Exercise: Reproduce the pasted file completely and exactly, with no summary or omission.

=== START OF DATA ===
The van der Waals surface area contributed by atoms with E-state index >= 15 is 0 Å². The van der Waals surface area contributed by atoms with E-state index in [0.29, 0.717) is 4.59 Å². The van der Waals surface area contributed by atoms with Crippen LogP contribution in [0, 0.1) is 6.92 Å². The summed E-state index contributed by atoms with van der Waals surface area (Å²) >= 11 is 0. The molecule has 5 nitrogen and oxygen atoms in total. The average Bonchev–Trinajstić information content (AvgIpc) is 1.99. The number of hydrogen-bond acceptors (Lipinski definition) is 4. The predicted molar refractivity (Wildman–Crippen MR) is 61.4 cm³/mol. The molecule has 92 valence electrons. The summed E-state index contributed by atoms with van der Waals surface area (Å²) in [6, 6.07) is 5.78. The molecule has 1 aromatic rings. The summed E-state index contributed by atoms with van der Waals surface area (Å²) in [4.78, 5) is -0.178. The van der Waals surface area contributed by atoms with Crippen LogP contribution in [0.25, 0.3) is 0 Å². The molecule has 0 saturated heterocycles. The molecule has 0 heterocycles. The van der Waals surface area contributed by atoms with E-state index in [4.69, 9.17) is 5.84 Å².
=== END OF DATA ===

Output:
The van der Waals surface area contributed by atoms with E-state index >= 15 is 0 Å². The van der Waals surface area contributed by atoms with E-state index in [0.29, 0.717) is 4.59 Å². The van der Waals surface area contributed by atoms with Crippen LogP contribution in [0, 0.1) is 6.92 Å². The summed E-state index contributed by atoms with van der Waals surface area (Å²) >= 11 is 0. The molecule has 5 nitrogen and oxygen atoms in total. The average Bonchev–Trinajstić information content (AvgIpc) is 1.99. The number of hydrogen-bond acceptors (Lipinski definition) is 4. The predicted molar refractivity (Wildman–Crippen MR) is 61.4 cm³/mol. The molecule has 92 valence electrons. The summed E-state index contributed by atoms with van der Waals surface area (Å²) in [6, 6.07) is 5.78. The molecule has 1 aromatic rings. The summed E-state index contributed by atoms with van der Waals surface area (Å²) in [4.78, 5) is -0.178. The van der Waals surface area contributed by atoms with Crippen LogP contribution in [0.25, 0.3) is 0 Å². The molecule has 0 saturated heterocycles. The molecule has 0 heterocycles. The van der Waals surface area contributed by atoms with E-state index in [4.69, 9.17) is 5.84 Å².